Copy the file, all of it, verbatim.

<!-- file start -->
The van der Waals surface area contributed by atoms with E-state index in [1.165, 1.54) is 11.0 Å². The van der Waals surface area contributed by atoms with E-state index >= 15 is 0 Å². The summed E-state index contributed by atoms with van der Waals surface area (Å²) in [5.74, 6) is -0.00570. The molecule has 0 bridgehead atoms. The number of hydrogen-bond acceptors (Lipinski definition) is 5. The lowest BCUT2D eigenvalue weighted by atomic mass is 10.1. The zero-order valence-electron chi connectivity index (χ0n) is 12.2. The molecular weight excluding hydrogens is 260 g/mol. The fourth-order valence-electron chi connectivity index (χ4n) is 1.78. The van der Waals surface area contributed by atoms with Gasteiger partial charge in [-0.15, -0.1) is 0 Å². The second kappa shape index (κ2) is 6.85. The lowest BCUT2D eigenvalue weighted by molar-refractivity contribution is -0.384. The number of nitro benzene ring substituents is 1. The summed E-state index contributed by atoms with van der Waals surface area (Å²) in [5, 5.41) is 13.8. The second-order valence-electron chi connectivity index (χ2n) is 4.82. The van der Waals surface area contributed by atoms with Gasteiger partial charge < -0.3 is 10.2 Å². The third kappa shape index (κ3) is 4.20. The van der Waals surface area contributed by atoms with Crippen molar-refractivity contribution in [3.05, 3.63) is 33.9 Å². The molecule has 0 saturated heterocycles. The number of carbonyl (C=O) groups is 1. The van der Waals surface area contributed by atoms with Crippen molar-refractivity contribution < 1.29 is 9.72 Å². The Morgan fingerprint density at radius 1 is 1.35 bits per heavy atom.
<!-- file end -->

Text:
The van der Waals surface area contributed by atoms with E-state index in [1.165, 1.54) is 11.0 Å². The van der Waals surface area contributed by atoms with E-state index >= 15 is 0 Å². The summed E-state index contributed by atoms with van der Waals surface area (Å²) in [5.74, 6) is -0.00570. The molecule has 0 bridgehead atoms. The number of hydrogen-bond acceptors (Lipinski definition) is 5. The lowest BCUT2D eigenvalue weighted by atomic mass is 10.1. The zero-order valence-electron chi connectivity index (χ0n) is 12.2. The molecular weight excluding hydrogens is 260 g/mol. The fourth-order valence-electron chi connectivity index (χ4n) is 1.78. The van der Waals surface area contributed by atoms with Gasteiger partial charge in [-0.15, -0.1) is 0 Å². The second kappa shape index (κ2) is 6.85. The lowest BCUT2D eigenvalue weighted by molar-refractivity contribution is -0.384. The number of nitro benzene ring substituents is 1. The summed E-state index contributed by atoms with van der Waals surface area (Å²) in [5, 5.41) is 13.8. The second-order valence-electron chi connectivity index (χ2n) is 4.82. The van der Waals surface area contributed by atoms with Gasteiger partial charge < -0.3 is 10.2 Å². The third kappa shape index (κ3) is 4.20. The van der Waals surface area contributed by atoms with Crippen molar-refractivity contribution in [3.05, 3.63) is 33.9 Å². The molecule has 0 saturated heterocycles. The number of carbonyl (C=O) groups is 1. The van der Waals surface area contributed by atoms with Crippen molar-refractivity contribution < 1.29 is 9.72 Å². The Morgan fingerprint density at radius 1 is 1.35 bits per heavy atom.